Resources and Confidentiality
Updated: Dec 12, 2022
EDIT: We wanted to post a clarification/edit to our original blog post after some confusion. Ears does not have the same level of confidentiality as CMHS, the CARE office, and the chaplaincy - it’s really more about anonymity. Jumbos who call or text do not give a caller ID or phone number to the Ear, meaning there is no way for us to know who the caller is. For the other confidential resources, they are truly confidential in the sense that they may know your identity but will not share or report information (as long as they are not a threat to themselves or others).
I’m writing this post to give you all a little more information about some resources that are available to you, specifically those that are completely confidential (and others that aren’t but are greatly helpful).
Before we get into it, I want to give a content warning due to the discussion of sexual misconduct in this post. There will not be any specific details but rather a discussion of resources that are available to those who are victims or even perpetrators of sexual misconduct. Another content warning is the topic of suicide and self-harm which is covered briefly.
You’ve most likely seen stickers in dorm bathrooms and other places around campus about resources available to you if you’ve experienced sexual misconduct. These stickers are created by the Office of Equal Opportunity (OEO) at Tufts whose goal is to create and maintain a campus free from discrimination and harassment and “to affirm Tufts’ commitment to equal opportunity, Title VI, Title VII, Title IX, and affirmative action” (OEO). Part of their role on campus is to provide support to members of the Tufts community who have experienced sexual misconduct on campus or discrimination of any kind based on race, color, national or ethnic origin, ancestry, age, religion, disability, sex, or gender. It is important to note here that the OEO is not a confidential resource,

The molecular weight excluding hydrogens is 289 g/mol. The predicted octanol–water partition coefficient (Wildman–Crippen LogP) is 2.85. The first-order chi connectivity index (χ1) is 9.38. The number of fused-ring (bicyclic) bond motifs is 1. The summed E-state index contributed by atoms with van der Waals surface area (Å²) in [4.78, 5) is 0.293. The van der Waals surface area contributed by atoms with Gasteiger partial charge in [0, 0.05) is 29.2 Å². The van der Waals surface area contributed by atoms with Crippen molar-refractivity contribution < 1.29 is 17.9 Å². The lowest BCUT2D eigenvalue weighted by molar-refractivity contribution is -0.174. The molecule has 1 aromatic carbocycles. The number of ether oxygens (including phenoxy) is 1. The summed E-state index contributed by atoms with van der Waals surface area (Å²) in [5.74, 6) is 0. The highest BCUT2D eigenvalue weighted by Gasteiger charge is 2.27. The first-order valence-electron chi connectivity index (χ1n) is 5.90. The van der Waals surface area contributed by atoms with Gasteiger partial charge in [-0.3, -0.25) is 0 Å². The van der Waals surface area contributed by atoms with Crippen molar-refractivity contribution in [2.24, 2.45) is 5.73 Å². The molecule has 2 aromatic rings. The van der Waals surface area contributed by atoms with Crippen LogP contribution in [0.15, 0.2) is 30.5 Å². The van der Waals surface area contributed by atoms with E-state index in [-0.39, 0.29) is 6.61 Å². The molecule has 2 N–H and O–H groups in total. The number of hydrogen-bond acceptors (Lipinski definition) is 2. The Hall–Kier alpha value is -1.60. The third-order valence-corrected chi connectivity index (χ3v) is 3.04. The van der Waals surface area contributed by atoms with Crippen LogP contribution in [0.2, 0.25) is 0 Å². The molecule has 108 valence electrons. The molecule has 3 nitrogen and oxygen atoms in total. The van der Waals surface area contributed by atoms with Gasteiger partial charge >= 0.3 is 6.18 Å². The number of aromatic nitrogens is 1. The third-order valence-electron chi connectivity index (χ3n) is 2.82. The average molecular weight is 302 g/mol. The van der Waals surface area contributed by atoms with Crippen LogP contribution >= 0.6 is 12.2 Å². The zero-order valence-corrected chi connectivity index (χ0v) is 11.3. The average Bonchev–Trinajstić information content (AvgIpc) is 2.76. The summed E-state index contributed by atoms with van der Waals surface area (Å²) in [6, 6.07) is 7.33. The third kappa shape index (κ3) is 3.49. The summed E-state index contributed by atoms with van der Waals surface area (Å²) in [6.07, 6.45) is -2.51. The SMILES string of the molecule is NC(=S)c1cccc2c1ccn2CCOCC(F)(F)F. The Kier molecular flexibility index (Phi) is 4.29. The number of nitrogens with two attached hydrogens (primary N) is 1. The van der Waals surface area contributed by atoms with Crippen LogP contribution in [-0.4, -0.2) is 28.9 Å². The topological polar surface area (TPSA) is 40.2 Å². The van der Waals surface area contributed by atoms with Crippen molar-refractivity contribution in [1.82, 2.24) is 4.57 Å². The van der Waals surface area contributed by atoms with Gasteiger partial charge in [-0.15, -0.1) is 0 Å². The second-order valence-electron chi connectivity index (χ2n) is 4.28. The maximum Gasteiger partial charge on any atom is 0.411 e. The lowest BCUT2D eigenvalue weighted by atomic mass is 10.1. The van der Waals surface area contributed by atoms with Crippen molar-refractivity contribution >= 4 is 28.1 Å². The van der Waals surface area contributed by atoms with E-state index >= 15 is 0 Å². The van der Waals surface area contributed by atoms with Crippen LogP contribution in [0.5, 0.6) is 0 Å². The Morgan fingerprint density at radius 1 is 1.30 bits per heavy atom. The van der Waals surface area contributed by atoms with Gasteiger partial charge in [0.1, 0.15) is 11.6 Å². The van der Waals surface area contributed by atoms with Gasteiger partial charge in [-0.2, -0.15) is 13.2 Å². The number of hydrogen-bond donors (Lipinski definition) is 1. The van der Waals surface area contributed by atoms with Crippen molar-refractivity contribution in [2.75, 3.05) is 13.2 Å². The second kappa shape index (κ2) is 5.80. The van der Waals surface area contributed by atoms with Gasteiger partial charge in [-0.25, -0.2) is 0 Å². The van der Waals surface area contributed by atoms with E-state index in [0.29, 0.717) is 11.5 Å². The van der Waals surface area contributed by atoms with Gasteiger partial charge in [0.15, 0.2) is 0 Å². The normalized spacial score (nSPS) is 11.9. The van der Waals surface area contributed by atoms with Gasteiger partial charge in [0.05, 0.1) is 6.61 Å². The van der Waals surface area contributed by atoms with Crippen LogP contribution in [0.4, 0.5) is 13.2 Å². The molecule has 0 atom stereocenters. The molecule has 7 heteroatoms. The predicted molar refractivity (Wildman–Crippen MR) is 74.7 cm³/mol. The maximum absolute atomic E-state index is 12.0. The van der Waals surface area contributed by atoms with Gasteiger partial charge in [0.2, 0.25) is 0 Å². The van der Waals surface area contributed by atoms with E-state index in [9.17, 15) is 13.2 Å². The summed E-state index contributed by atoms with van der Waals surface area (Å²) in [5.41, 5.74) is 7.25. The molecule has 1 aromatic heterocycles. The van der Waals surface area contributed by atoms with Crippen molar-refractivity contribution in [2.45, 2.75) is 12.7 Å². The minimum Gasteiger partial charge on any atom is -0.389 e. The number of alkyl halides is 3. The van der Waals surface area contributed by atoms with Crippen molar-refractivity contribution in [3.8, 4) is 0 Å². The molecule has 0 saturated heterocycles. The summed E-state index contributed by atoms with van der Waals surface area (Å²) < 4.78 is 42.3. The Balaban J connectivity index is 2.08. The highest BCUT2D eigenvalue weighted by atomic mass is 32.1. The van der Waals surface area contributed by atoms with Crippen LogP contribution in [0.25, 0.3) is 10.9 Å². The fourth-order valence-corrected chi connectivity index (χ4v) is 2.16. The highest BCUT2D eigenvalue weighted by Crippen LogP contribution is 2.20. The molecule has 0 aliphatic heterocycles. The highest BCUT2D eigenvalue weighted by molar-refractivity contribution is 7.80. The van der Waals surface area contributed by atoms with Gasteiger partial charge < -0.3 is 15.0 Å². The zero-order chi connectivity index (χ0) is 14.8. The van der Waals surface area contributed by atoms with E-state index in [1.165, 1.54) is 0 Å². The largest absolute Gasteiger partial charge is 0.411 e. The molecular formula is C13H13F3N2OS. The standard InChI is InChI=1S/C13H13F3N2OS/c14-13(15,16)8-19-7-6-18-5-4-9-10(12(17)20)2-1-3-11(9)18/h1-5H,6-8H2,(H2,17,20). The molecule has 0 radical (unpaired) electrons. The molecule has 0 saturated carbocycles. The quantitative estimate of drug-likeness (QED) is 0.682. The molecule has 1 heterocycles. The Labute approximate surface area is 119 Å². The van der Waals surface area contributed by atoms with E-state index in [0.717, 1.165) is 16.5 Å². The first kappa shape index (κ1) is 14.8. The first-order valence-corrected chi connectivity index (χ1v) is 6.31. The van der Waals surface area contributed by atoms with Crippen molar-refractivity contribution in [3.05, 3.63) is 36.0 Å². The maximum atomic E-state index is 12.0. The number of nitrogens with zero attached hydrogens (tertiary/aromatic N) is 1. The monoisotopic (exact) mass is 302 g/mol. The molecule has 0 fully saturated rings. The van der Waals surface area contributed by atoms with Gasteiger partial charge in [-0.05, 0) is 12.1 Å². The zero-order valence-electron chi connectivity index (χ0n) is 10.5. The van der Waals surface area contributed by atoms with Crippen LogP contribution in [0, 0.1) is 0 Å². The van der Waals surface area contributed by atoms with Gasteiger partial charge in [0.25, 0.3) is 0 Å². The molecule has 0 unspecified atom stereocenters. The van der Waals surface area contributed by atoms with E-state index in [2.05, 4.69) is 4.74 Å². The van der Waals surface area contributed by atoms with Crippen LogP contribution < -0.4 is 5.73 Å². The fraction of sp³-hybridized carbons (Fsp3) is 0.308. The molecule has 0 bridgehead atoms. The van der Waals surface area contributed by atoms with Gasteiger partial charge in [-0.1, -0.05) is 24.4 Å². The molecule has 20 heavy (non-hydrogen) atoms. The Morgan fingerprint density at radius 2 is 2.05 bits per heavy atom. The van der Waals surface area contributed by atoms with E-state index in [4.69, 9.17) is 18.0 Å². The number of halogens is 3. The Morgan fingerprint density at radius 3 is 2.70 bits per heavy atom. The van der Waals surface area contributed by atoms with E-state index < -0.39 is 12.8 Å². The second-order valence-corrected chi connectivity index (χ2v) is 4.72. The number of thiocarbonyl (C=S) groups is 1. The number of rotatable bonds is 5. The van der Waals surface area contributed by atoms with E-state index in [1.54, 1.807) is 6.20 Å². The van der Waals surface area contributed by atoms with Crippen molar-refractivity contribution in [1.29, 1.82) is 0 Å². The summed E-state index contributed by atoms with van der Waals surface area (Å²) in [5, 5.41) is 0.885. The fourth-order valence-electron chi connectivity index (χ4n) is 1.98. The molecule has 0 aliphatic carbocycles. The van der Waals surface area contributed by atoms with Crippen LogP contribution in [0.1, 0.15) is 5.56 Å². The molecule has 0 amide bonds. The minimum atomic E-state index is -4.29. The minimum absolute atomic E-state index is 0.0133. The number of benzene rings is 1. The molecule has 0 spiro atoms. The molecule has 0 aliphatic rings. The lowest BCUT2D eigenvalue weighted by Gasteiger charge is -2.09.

and under Tufts’ policy on mandated reporting, they are required by the University under Title IX to report instances or allegations of sexual misconduct to the Title IX Coordinator at OEO. This does not mean that they will immediately open an investigation (which is not required), but rather they may reach out to ask about further information (which you are also not required to reply back to). The OEO is a great resource and can help “stay away or no contact orders, residential changes, schedule and academic changes and many other informal supports and resources” (OEO).
Overall, most faculty and staff at Tufts are required by university guidelines to report harmful behaviors to the OEO; these people are called mandated reporters. Mandated reporters at Tufts are anyone who gets a paycheck from the university. This could be professors, TAs, staff, facilities, etc. So, then, what are mandated reporters mandated to report? In short, reporters must report anything that goes against the university’s Student Code of Conduct (you can find the whole document here). By enrolling at Tufts, all students voluntarily agree to abide by this set of rules, and if a reporter witnesses you breaking these rules, a report can be made. The Code of Conduct is extensive, but some examples include discrimination (as outlined previously), underage drinking, hazing, theft, academic misconduct (such as cheating or plagiarism), and a long list of others.